1993 84,909 12.5
0 / 8
32 / 502
1995 75,448 8.1
0 / 22
Steady
42 / 1,272
Increase 10
1999 99,565 10.1
0 / 22
Steady
75 / 1,270
Increase 33
2004 99,991 11.0
1 / 22
Increase 1
107 / 1,263
Increase 32
2008 148,708 15.6
2 / 22
Increase 2
165 / 1,270
Increase 19
2012* 108,365 12.8
0 / 22
Decrease 2
105 / 1,235
Decrease 66
2017 182,520 18.8
1 / 22
Increase 1
184 / 1,271
Increase 79
2022
0 / 22
Decrease 1
111 / 1,231
Decrease 86

*The 2012 figures excludes Anglesey which was elected in 2013 although the change in seats and votes shown is a direct comparison between the 2008 and 2012 figures in the 21 councils up for election. The 2017 figures are based on changes from the 2012 & 2013 elections.

European Parliament[edit]

Election Wales +/–
% Seats
1979 36.6
1 / 4
1984 25.4
1 / 4
Steady
1989 23.5
0 / 4
Decrease 1
1994 14.6
0 / 5
Steady
1999 22.8
1 / 5
Increase 1
2004 19.4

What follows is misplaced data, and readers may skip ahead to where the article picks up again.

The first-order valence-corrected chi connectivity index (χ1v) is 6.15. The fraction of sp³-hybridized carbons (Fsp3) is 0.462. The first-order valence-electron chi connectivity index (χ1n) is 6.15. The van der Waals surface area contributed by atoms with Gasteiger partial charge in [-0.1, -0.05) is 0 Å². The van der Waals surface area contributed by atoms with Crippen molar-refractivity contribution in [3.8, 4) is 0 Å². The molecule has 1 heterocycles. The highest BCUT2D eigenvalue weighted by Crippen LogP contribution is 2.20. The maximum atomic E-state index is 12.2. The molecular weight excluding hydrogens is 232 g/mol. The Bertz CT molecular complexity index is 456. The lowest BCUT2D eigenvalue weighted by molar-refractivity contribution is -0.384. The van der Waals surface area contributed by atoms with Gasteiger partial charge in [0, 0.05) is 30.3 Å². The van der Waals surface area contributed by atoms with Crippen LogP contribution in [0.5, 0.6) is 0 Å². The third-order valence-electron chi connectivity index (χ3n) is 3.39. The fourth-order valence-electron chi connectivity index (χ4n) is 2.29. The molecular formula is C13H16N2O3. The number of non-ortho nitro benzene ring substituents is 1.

1 / 4
Steady
2009 21.2
1 / 4
Steady
2014 17.4
1 / 4
Steady
2019 6.5
0 / 4
Decrease 1

Appointments[edit]

House of Lords[edit]

No. Name Date Ennobled
1. Lord Bourne of Aberystwyth 2013
2. Lord Harlech 2021 (Hereditary)
3. Lord Gilbert of Panteg 2015
4. Lord Colwyn 1967 (Hereditary)
5. Lord Davies of Gower 2019
6. Lord Griffiths of Fforestfach 1991
7. Lord Trefgarne of Cleddau 1962 (Hereditary)
8. Lord Wolfson of Tredegar 2021
9. Baroness Finn of Swansea 2015

References[edit]

  1. ^ Nordsieck, Wolfram (2016). "Wales/UK". Parties and Elections in Europe. Retrieved 7 October 2018.
  2. ^ "Open Council Data UK - compositions councillors parties wards elections". www.opencouncildata.co.uk. Retrieved 24 October 2019.
  3. ^ Jones, B, Welsh Elections 1885 – 1997(1999), Lolfa
  4. ^ Melding, D, Have We Been Anti-Welsh? The Conservative Party and the Welsh Nation (2005), Cymdeithas Y Kymberiaid
  5. ^ "Welsh Tory leader resigns". BBC News. 11 August 1999. Retrieved 20 December 2011.
  6. ^ "Labour agrees historic coalition". BBC News. 6 July 2007. Retrieved 20 December 2011.
  7. ^ "Welsh election results 2022: Tories lose their only council". BBC News. 6 May 2022. Retrieved 6 May 2022.